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Another Enron Victim: U.S. Funding Agencies

by Danielle Knight

$2.3 billion financing for about a dozen Enron projects
[Editor's note: On February 20, 2002, OPIC revealed that it gave Enron $554 million in loans and $204 million in insurance. Congress also learned the the Export-Import Bank loaned $675 million to Enron and associated companies.]

(IPS) WASHINGTON -- The scandal surrounding the collapse of energy giant Enron Corp. has reached the doors of U.S. government agencies that finance and facilitate private projects in developing countries.

Environmental and human rights organizations say the Enron debacle highlights the need for closer supervision at the Overseas Private Investment Corporation (OPIC) and the U.S. Export-Import Bank (Ex-Im).

Together, these agencies have provided or insured $2.3 billion worth of financing for about a dozen Enron projects in Asia and Latin America, according to Aaron Goldzimer, a social scientist with the Washington-based Environmental Defense, a national environmental group.

At least a few of these ventures, activists argue, have been environmentally destructive and associated with human rights abuses, and never should have received Washington's financial support in the first place.

Not only employees and stockholders have been swindled by the Houston-based company's shady schemes, according to Goldzimer. "The taxpayers have been joint investors in boondoggles that profited Enron but harmed the environment and local communities," he says.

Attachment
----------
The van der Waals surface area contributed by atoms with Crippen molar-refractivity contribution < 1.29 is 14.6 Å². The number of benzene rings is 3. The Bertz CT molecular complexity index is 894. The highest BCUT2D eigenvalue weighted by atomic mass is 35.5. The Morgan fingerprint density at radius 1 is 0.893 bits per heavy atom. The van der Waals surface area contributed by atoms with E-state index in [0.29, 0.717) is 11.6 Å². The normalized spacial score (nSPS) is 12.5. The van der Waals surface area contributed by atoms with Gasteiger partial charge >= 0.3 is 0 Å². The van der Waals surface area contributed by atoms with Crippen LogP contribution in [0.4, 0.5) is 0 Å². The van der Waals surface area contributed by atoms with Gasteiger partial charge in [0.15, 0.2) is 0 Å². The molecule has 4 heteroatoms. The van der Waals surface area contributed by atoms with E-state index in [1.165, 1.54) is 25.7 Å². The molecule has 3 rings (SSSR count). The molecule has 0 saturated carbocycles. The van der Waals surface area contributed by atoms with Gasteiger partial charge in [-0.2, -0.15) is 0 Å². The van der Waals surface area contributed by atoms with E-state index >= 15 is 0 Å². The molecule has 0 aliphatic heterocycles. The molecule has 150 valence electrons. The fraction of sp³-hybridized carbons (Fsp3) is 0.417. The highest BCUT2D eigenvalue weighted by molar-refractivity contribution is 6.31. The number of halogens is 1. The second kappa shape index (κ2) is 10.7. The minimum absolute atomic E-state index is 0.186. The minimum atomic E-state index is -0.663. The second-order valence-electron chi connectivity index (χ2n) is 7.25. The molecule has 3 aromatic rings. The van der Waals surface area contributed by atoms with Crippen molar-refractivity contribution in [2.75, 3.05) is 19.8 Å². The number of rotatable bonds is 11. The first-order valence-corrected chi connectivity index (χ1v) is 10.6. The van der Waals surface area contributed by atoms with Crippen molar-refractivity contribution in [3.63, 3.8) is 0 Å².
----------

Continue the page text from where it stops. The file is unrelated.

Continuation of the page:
Compared to other export credit lending agencies in Japan and Europe, OPIC and Ex-Im are bound by environmental and social guidelines -- including mandatory environmental assessments of proposed projects. But according to advocacy groups, these standards have not been properly followed and government agencies still finance harmful business enterprises, including some of those owned by Enron.

In 1999, for example, OPIC approved $200 million worth of political risk insurance for the Cuiaba gas pipeline, a joint venture between Enron and Shell Oil that aims to transport gas through eastern Bolivia to a power plant in Cuiaba, Brazil.

Conservation groups, including the World Wildlife Fund and U.S.-based Amazon Watch, strongly oppose the project. They say OPIC's backing of the project violates the agency's rules, developed during the administration of former President Bill Clinton, that ban the funding of infrastructure projects in primary tropical forests.

Environmentalists argue that the pipeline cuts through the world's largest intact dry tropical forest, known as the Chiquitano. New paths cut through the forest by the pipeline, they say, would pave the way for poaching, logging, hunting, farming and settlement.

"The pipeline's 30-meter wide, 200-kilometer access road will bisect and permanently scar one of the most pristine tropical forests on the planet and will accelerate deforestation," says Atossa Soltani, director of Amazon Watch. Activists say so far, the project has resulted in pollution damage to local water supplies, illegal hunting, and harmful construction impacts on local Native communities.

about Dabhol project